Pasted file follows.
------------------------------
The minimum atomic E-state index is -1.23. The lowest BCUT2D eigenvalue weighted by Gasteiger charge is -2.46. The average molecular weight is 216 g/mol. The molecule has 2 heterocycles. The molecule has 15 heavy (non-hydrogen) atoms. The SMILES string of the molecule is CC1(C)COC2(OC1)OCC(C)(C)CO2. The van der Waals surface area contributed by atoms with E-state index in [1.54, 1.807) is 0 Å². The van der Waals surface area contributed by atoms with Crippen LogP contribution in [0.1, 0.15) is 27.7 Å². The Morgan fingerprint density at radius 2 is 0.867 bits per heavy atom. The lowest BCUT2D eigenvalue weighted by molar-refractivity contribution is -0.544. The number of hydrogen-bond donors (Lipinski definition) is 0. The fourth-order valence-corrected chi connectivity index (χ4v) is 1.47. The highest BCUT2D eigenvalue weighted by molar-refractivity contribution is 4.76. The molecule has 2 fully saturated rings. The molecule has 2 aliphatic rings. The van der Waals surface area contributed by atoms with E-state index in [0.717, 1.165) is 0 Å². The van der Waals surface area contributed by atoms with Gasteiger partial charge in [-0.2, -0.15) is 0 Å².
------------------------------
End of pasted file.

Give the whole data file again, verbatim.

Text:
The minimum atomic E-state index is -1.23. The lowest BCUT2D eigenvalue weighted by Gasteiger charge is -2.46. The average molecular weight is 216 g/mol. The molecule has 2 heterocycles. The molecule has 15 heavy (non-hydrogen) atoms. The SMILES string of the molecule is CC1(C)COC2(OC1)OCC(C)(C)CO2. The van der Waals surface area contributed by atoms with E-state index in [1.54, 1.807) is 0 Å². The van der Waals surface area contributed by atoms with Crippen LogP contribution in [0.1, 0.15) is 27.7 Å². The Morgan fingerprint density at radius 2 is 0.867 bits per heavy atom. The lowest BCUT2D eigenvalue weighted by molar-refractivity contribution is -0.544. The number of hydrogen-bond donors (Lipinski definition) is 0. The fourth-order valence-corrected chi connectivity index (χ4v) is 1.47. The highest BCUT2D eigenvalue weighted by molar-refractivity contribution is 4.76. The molecule has 2 fully saturated rings. The molecule has 2 aliphatic rings. The van der Waals surface area contributed by atoms with E-state index in [0.717, 1.165) is 0 Å². The van der Waals surface area contributed by atoms with Gasteiger partial charge in [-0.2, -0.15) is 0 Å².